The Effects of Expression

Ken Kurson has a deep understanding of the nuances of the ways communication can enhance life for many people. Expression can be transmitted in a variety of different ways, some of which are far more effective than others. There are ways for expression to indeed have impact on the way people interpret various acts, endeavors and conduct. This is something that needs to be calculated and considered in order to properly be justified accordingly.

According to Ken Kurson, expressive abilities come in a variety of different forms. For example, there is written expression, by which people communicate through writing about their ideas, passions, ideals and any initiatives they might feel especially passionate about. Then there is of course oral expression and communication.

This can be done through word of mouth and through communicating in ways that are more vocal – and often times, louder. The ways to make a difference through expression don’t necessary relate to the mode or methods employed to get one’s message out into the public forum. Instead, it has to do with the quality of the message – how biting and persuasive it is. But it also has to do with the way in which that message is transmitted.

The ability to communicate a message in a vocal fashion depends on a variety of different factors and variables. For one, there’s the forum and medium through which the message itself is transmitted. Is it being transmitted through writing, through television, through radio or through some alternative means?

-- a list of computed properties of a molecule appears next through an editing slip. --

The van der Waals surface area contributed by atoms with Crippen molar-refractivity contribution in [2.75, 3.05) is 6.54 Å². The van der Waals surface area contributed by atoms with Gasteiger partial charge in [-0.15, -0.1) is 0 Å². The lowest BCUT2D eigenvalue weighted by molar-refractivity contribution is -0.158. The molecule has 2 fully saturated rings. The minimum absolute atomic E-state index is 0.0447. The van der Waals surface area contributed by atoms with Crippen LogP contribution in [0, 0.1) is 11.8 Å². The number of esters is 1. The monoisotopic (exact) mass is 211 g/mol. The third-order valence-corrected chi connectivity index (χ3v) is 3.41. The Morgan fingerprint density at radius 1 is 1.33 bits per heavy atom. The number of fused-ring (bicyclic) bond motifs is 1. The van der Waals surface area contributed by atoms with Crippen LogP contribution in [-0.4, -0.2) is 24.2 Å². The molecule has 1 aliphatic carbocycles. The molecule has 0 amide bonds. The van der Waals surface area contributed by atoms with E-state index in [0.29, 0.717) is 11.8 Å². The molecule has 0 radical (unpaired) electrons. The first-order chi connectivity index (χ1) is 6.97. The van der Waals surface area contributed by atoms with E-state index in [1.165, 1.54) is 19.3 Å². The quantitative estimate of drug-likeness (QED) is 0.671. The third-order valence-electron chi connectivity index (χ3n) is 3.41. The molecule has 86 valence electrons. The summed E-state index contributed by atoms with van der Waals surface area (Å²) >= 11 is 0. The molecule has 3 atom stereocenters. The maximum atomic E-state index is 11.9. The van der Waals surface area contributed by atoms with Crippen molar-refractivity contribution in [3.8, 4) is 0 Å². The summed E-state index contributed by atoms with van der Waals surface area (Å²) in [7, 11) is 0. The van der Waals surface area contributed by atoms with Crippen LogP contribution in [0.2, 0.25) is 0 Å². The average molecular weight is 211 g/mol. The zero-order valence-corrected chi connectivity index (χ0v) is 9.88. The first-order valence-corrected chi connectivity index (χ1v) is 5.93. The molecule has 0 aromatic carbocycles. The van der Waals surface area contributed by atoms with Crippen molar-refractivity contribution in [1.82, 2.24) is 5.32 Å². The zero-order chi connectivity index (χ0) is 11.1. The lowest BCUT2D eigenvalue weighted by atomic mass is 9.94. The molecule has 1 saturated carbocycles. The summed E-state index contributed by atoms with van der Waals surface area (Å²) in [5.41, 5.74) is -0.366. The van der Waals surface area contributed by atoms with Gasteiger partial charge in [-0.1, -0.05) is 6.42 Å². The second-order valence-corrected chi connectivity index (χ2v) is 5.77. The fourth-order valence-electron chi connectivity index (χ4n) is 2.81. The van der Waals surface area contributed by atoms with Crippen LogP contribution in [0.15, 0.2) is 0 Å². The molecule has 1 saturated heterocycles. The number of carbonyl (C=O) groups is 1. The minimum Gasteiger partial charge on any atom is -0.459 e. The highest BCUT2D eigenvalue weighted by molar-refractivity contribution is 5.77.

Then of course, we can analyze the quality of the message itself. For this purpose, there needs to be an educated and informed process through which a coterie of characters seek to analyze the message. The narrative that’s built upon the message depends directly on how persuasive the actual content is.

For example, if the message is going to be directed toward a specific group of people, it should be tailored in a certain way relative to otherwise. If the message is instead going to be directed toward a fixed group of people, whose backgrounds can be identified with more clarity, it should similarly be custom tailored to their needs, wants and desires.

The beauty of refining a message is that it does not require labor beyond the ability of creative thinking. When one sits down and reflects on what will appeal to different audiences, one must consider the persuasive effects the message will inevitably have. Ultimately, the way in which the message will be received is of equal if not even superior and greater importance. These changes are in some cases truly dramatic and transformative. All these factors need to be properly and carefully taken into account.